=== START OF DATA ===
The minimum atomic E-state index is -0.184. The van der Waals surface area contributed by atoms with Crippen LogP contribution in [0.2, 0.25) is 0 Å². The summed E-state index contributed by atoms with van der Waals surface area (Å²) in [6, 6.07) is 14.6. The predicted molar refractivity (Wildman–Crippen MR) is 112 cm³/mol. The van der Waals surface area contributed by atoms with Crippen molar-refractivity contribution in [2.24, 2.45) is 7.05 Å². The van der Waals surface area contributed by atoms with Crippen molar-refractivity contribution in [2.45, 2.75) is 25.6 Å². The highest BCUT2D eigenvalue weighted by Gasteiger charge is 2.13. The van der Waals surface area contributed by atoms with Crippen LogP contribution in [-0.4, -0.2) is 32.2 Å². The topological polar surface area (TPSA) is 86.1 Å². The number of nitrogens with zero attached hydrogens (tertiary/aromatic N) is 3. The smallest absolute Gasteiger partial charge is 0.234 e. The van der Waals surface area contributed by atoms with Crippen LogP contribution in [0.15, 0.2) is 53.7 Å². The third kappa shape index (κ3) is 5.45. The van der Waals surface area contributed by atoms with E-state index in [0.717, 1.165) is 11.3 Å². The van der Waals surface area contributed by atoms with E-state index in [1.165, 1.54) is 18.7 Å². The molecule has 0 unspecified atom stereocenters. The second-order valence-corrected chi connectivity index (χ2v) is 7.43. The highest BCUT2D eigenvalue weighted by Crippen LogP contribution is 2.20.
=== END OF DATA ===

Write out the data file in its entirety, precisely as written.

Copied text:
The minimum atomic E-state index is -0.184. The van der Waals surface area contributed by atoms with Crippen LogP contribution in [0.2, 0.25) is 0 Å². The summed E-state index contributed by atoms with van der Waals surface area (Å²) in [6, 6.07) is 14.6. The predicted molar refractivity (Wildman–Crippen MR) is 112 cm³/mol. The van der Waals surface area contributed by atoms with Crippen molar-refractivity contribution in [2.24, 2.45) is 7.05 Å². The van der Waals surface area contributed by atoms with Crippen molar-refractivity contribution in [2.45, 2.75) is 25.6 Å². The highest BCUT2D eigenvalue weighted by Gasteiger charge is 2.13. The van der Waals surface area contributed by atoms with Crippen LogP contribution in [-0.4, -0.2) is 32.2 Å². The topological polar surface area (TPSA) is 86.1 Å². The number of nitrogens with zero attached hydrogens (tertiary/aromatic N) is 3. The smallest absolute Gasteiger partial charge is 0.234 e. The van der Waals surface area contributed by atoms with Crippen LogP contribution in [0.15, 0.2) is 53.7 Å². The third kappa shape index (κ3) is 5.45. The van der Waals surface area contributed by atoms with E-state index in [0.717, 1.165) is 11.3 Å². The van der Waals surface area contributed by atoms with E-state index in [1.165, 1.54) is 18.7 Å². The molecule has 0 unspecified atom stereocenters. The second-order valence-corrected chi connectivity index (χ2v) is 7.43. The highest BCUT2D eigenvalue weighted by Crippen LogP contribution is 2.20.